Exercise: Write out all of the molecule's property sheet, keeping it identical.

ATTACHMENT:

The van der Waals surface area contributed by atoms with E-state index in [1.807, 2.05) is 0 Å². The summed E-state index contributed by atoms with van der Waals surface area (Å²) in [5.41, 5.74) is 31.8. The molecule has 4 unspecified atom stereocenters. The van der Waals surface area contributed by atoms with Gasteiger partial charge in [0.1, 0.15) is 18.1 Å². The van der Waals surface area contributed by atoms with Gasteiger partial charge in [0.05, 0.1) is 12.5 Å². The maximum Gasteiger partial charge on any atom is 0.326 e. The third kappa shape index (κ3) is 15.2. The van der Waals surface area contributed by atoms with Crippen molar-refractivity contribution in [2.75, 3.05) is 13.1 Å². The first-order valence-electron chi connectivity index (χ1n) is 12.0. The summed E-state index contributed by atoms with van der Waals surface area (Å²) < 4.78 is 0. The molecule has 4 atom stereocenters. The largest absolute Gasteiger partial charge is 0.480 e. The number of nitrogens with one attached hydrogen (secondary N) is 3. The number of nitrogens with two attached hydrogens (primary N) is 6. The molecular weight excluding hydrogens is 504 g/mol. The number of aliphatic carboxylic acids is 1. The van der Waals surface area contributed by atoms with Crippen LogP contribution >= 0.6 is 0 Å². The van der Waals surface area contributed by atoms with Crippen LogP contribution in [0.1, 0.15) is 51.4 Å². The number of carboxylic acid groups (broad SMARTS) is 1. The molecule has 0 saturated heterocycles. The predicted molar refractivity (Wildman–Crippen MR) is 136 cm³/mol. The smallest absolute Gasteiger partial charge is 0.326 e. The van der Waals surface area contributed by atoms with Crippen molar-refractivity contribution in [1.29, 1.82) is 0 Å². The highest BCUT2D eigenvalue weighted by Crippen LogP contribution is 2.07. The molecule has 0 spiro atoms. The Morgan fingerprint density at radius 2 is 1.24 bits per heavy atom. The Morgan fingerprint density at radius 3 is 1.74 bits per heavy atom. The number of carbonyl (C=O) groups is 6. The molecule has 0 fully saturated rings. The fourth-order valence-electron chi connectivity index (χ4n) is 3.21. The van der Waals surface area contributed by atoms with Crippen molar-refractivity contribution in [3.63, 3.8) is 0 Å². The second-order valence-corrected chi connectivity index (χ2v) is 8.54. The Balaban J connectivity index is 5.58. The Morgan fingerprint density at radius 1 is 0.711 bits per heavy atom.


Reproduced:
The van der Waals surface area contributed by atoms with E-state index in [1.807, 2.05) is 0 Å². The summed E-state index contributed by atoms with van der Waals surface area (Å²) in [5.41, 5.74) is 31.8. The molecule has 4 unspecified atom stereocenters. The van der Waals surface area contributed by atoms with Gasteiger partial charge in [0.1, 0.15) is 18.1 Å². The van der Waals surface area contributed by atoms with Gasteiger partial charge in [0.05, 0.1) is 12.5 Å². The maximum Gasteiger partial charge on any atom is 0.326 e. The third kappa shape index (κ3) is 15.2. The van der Waals surface area contributed by atoms with Crippen molar-refractivity contribution in [2.75, 3.05) is 13.1 Å². The first-order valence-electron chi connectivity index (χ1n) is 12.0. The summed E-state index contributed by atoms with van der Waals surface area (Å²) < 4.78 is 0. The molecule has 4 atom stereocenters. The largest absolute Gasteiger partial charge is 0.480 e. The number of nitrogens with one attached hydrogen (secondary N) is 3. The number of nitrogens with two attached hydrogens (primary N) is 6. The molecular weight excluding hydrogens is 504 g/mol. The number of aliphatic carboxylic acids is 1. The van der Waals surface area contributed by atoms with Crippen LogP contribution >= 0.6 is 0 Å². The van der Waals surface area contributed by atoms with Crippen LogP contribution in [0.1, 0.15) is 51.4 Å². The number of carboxylic acid groups (broad SMARTS) is 1. The molecule has 0 saturated heterocycles. The predicted molar refractivity (Wildman–Crippen MR) is 136 cm³/mol. The smallest absolute Gasteiger partial charge is 0.326 e. The van der Waals surface area contributed by atoms with Crippen molar-refractivity contribution in [1.29, 1.82) is 0 Å². The highest BCUT2D eigenvalue weighted by Crippen LogP contribution is 2.07. The molecule has 0 spiro atoms. The Morgan fingerprint density at radius 2 is 1.24 bits per heavy atom. The Morgan fingerprint density at radius 3 is 1.74 bits per heavy atom. The number of carbonyl (C=O) groups is 6. The molecule has 0 fully saturated rings. The fourth-order valence-electron chi connectivity index (χ4n) is 3.21. The van der Waals surface area contributed by atoms with Crippen molar-refractivity contribution in [3.63, 3.8) is 0 Å². The second-order valence-corrected chi connectivity index (χ2v) is 8.54. The Balaban J connectivity index is 5.58. The Morgan fingerprint density at radius 1 is 0.711 bits per heavy atom.